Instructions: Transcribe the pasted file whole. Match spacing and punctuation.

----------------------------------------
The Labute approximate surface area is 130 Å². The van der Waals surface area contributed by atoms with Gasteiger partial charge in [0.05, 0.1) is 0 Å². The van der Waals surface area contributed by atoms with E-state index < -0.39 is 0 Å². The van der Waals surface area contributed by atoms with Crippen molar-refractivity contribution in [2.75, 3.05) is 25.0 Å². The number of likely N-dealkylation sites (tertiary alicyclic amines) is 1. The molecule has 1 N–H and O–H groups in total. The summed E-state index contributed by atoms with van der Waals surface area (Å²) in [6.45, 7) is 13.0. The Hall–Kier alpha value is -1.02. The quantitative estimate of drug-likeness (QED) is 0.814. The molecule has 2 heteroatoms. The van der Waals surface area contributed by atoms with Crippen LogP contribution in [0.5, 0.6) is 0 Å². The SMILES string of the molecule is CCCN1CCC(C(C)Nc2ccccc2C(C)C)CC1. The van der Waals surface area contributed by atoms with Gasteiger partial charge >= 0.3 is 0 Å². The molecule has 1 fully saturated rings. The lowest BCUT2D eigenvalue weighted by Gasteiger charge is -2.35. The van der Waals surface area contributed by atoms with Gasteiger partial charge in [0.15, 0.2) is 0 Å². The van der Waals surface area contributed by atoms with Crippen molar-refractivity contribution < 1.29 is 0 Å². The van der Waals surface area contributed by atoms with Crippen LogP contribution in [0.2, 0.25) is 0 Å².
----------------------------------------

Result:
The Labute approximate surface area is 130 Å². The van der Waals surface area contributed by atoms with Gasteiger partial charge in [0.05, 0.1) is 0 Å². The van der Waals surface area contributed by atoms with E-state index < -0.39 is 0 Å². The van der Waals surface area contributed by atoms with Crippen molar-refractivity contribution in [2.75, 3.05) is 25.0 Å². The number of likely N-dealkylation sites (tertiary alicyclic amines) is 1. The molecule has 1 N–H and O–H groups in total. The summed E-state index contributed by atoms with van der Waals surface area (Å²) in [6.45, 7) is 13.0. The Hall–Kier alpha value is -1.02. The quantitative estimate of drug-likeness (QED) is 0.814. The molecule has 2 heteroatoms. The van der Waals surface area contributed by atoms with Crippen LogP contribution in [0.5, 0.6) is 0 Å². The SMILES string of the molecule is CCCN1CCC(C(C)Nc2ccccc2C(C)C)CC1. The van der Waals surface area contributed by atoms with Gasteiger partial charge >= 0.3 is 0 Å². The molecule has 1 fully saturated rings. The lowest BCUT2D eigenvalue weighted by Gasteiger charge is -2.35. The van der Waals surface area contributed by atoms with Gasteiger partial charge in [0.15, 0.2) is 0 Å². The van der Waals surface area contributed by atoms with Crippen molar-refractivity contribution < 1.29 is 0 Å². The van der Waals surface area contributed by atoms with Crippen LogP contribution in [0.2, 0.25) is 0 Å².